The International Space Station and What It Contributes to Mankinds Future in Space
The International Space Station is a science laboratory that is dedicated to helping humans learn how to live and thrive in space. But, it isn’t just a typical science laboratory. It’s 240 miles above Earth’s surface, and it goes as fast as 17,500 miles an hour. Moreover, this unique science laboratory gives us an idea of how the space environment would affect the human body and biology as a whole. There are several onboard experiments that were conducted on the ISS, and all of them aim to understand how the cosmos works.
Rotating crews have occupied the ISS since November of 2000. Through the years, space professionals, spacefarers, and even tourists have made the journey to the ISS. Interestingly, the space station is a long-term investment made by several space agencies. It’s the work of five space agencies, NASA, the European Space Agency, Roscosmos, the Canadian Space Agency, and the Japanese Aerospace Exploration Agency. Here’s how the ISS came to be and how it has grown over the past couple of decades.
The International Space Station: How It Was Conceived
The International Space Station was conceived through a single idea. It was in the 1980s when former President Ronald Reagan directed NASA to execute and build an international space station. The plan was supposed to be executed within the decade, and Regan said it would bring massive contributions to scientific research.
Then, the United States pushed through with the plan by partnering with Japan and Europe. It later invited Russia in 1993 because Russia had extensive knowledge and experience in operating orbital space stations. By 1998, all of the five space agencies that we’ve mentioned were already on board and locked into executing the project. You could say that all of the countries and space agencies involved deserve credit for uniting around one common scientific goal!
Building the International Space Station
The ISS’ initial blueprints consisted of a series of linked and cylindrical modules. The modules were designed to be solar-powered and cooled by loops that would radiate heat. The blueprints divided the station into two larger segments: the U.S. segment, which includes many contributions from several countries, and the Russian Orbital Segment, which was to be operated by Russia alone.
The construction then began in November 1998. Best believe that everyone was extra careful in the process as this project was a monumental investment in mankind’s knowledge of space. The first stage of construction was delivering the first piece of the ISS structure. The first piece was named Zarya Control Module, and it was delivered into orbit by a Proton rocket.
Two weeks later, the space shuttle Endeavour arrived with astronauts, and it successfully delivered one of the major components of the U.S. module. The U.S. named the module “Unity,” and it connected the station’s U.S. segment with the Russian segment.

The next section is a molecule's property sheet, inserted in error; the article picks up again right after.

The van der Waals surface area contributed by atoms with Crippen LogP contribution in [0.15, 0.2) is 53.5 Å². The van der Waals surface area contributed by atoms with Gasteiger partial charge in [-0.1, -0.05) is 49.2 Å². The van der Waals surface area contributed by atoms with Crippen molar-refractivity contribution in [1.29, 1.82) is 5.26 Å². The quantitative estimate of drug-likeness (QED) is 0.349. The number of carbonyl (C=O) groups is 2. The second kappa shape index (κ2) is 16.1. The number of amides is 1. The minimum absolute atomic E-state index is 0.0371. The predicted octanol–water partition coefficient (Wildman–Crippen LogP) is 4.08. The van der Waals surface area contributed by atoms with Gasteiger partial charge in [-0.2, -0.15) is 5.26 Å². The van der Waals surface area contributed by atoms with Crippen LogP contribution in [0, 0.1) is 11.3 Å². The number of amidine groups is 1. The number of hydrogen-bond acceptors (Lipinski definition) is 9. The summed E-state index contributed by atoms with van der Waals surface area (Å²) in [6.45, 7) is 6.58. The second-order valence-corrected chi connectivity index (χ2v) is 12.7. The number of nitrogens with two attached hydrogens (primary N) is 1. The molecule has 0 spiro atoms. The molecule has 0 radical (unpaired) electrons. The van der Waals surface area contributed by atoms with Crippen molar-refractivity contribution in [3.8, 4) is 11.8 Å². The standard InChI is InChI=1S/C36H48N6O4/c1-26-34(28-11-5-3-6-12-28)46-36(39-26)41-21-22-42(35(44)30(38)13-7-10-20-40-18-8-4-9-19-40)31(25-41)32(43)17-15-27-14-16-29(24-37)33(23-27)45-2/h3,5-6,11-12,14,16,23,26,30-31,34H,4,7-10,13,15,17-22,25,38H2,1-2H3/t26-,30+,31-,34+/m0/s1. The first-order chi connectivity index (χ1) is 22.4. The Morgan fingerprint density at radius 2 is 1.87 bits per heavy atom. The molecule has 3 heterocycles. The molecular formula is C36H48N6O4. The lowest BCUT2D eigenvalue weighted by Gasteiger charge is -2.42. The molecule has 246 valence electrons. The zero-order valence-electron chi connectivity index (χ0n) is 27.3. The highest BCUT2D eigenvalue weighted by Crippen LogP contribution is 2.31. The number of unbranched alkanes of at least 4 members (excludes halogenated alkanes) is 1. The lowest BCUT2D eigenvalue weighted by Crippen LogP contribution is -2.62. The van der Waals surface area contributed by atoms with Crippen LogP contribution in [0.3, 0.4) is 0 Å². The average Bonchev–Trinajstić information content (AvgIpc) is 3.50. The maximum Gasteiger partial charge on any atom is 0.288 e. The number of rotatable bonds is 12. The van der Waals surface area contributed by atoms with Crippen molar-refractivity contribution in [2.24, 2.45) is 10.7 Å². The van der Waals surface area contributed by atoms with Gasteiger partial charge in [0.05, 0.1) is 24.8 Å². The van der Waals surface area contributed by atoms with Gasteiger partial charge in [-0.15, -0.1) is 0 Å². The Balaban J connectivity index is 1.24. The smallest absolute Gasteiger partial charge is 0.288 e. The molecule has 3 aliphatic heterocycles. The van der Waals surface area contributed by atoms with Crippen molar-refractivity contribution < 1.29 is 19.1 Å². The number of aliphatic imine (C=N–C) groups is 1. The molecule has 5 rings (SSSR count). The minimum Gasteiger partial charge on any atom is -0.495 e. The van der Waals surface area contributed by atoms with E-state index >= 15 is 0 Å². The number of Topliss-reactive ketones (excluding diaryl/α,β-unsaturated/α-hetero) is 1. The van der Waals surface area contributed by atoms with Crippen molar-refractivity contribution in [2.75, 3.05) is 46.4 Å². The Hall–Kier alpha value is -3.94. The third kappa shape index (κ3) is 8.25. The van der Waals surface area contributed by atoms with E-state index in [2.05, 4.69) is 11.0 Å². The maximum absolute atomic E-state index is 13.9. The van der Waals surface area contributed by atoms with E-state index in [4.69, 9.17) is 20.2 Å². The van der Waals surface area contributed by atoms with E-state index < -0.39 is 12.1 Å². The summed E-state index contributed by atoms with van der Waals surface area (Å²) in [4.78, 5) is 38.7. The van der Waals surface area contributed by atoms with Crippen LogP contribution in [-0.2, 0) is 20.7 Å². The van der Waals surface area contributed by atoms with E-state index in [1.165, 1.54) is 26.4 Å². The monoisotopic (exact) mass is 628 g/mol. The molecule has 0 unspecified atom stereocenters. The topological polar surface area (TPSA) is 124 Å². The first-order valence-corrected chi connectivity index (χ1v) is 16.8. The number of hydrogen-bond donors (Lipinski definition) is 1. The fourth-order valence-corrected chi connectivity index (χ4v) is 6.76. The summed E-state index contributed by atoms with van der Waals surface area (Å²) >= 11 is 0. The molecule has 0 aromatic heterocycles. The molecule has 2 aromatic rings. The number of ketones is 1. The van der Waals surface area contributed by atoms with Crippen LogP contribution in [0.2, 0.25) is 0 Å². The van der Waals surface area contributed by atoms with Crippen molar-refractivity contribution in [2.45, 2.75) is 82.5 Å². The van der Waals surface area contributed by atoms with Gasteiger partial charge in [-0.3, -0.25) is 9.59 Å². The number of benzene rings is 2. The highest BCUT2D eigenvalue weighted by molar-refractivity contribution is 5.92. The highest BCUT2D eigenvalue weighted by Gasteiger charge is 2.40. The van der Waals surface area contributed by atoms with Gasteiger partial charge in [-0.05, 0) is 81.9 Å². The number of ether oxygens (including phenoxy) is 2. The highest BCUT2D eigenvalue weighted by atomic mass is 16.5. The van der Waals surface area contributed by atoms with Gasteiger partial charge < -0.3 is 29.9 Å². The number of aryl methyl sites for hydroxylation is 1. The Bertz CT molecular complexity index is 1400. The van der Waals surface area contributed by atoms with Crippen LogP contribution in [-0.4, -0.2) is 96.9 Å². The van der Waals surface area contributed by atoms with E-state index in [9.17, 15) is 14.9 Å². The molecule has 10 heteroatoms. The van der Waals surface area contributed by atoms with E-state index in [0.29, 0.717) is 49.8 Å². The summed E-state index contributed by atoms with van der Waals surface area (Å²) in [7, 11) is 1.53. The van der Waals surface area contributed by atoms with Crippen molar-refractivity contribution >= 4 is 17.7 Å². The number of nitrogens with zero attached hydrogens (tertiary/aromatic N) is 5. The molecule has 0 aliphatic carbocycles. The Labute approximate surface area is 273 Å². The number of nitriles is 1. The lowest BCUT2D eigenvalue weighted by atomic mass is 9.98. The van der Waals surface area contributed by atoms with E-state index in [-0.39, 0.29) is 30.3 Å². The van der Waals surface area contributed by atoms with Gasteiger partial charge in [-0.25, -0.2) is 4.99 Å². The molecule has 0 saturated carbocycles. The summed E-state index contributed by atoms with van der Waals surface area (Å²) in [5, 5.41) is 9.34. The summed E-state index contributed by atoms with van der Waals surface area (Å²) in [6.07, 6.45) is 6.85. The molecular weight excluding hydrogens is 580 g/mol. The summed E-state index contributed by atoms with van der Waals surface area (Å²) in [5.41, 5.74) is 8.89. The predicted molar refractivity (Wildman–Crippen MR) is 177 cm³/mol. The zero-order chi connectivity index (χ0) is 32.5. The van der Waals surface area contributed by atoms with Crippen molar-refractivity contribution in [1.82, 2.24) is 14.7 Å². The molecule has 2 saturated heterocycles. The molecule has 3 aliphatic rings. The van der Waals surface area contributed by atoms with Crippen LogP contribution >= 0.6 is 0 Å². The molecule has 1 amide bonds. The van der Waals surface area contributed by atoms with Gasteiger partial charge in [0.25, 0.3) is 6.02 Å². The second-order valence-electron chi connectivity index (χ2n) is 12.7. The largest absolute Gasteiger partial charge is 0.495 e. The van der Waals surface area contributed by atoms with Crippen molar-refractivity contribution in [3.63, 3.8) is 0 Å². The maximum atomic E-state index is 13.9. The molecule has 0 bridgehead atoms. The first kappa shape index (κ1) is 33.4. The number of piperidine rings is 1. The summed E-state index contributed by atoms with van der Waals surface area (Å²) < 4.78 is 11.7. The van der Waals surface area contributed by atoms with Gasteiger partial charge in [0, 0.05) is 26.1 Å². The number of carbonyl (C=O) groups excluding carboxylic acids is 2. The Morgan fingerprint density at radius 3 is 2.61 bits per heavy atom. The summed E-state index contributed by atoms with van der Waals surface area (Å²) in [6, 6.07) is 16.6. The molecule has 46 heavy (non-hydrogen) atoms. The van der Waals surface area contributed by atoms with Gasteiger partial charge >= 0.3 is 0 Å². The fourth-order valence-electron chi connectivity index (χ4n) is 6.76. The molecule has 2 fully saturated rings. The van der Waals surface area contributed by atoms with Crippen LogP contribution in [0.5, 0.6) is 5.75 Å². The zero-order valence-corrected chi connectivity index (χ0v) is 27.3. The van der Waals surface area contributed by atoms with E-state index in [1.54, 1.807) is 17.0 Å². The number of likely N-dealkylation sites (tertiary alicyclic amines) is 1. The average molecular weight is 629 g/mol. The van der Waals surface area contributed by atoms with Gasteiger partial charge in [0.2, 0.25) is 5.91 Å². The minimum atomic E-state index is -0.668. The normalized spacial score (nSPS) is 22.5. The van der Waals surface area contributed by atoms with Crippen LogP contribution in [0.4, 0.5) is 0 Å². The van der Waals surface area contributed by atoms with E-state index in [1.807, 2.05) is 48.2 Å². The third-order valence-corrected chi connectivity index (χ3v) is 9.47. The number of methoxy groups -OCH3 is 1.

The International Space Station Today
The International Space Station spans the area of one football field. It hosts living spaces, laboratories, and docking ports. Moreover, both the Russian and U.S. segments are able to generate power and electricity for all the amenities inside the ISS. Astronauts are free to move between the segments.
The first human crew to inhabit the International Space Station arrived on November 2, 2000. The crew included NASA astronaut Bill Shepherd, cosmonaut Sergei Krikalev, and Yuri Gidzenko. Today, the station is typically occupied and inhabited by at least three astronauts. The number can change depending on the project, as it can handle as many as six. Construction is still ongoing today, with the latest plans involving Russia’s endeavor to deliver a new science module to the station.
Why the International Space Station Matters?
The International Space Station brings a ton of knowledge for humankind that will help them in their plans for space exploration. Before anything else, space poses several challenges, including humans. The International Space Station is currently the best place to practice living in the unfamiliar conditions of space. Without a doubt, it allows us to understand how space affects human physiology.
Survival in space involves successfully dealing with microgravity. It’s also a training ground for humans to adjust to living conditions outside of Earth. It can be pretty interesting to adapt to an environment where you can see at least 16 sunrises and sunsets. Additionally, it helps humans figure out how to get a good night’s sleep amidst these alien conditions.
The International Space Station contributes to scientific research and knowledge about space. There were several experiments and studies that were conducted inside the station. However, some experiments are usually conducted outside the station. Without a doubt, the space station deserves a ton of credit as it brings an exhaustive and comprehensive understanding of how humans adjust to life in space.
Cover – NASA via Science
Photo #1 – NASA
Photo #2 – NASA / Tojo
Photo #3 – ESA
Photo #4 – Twitter / Chris B – NSF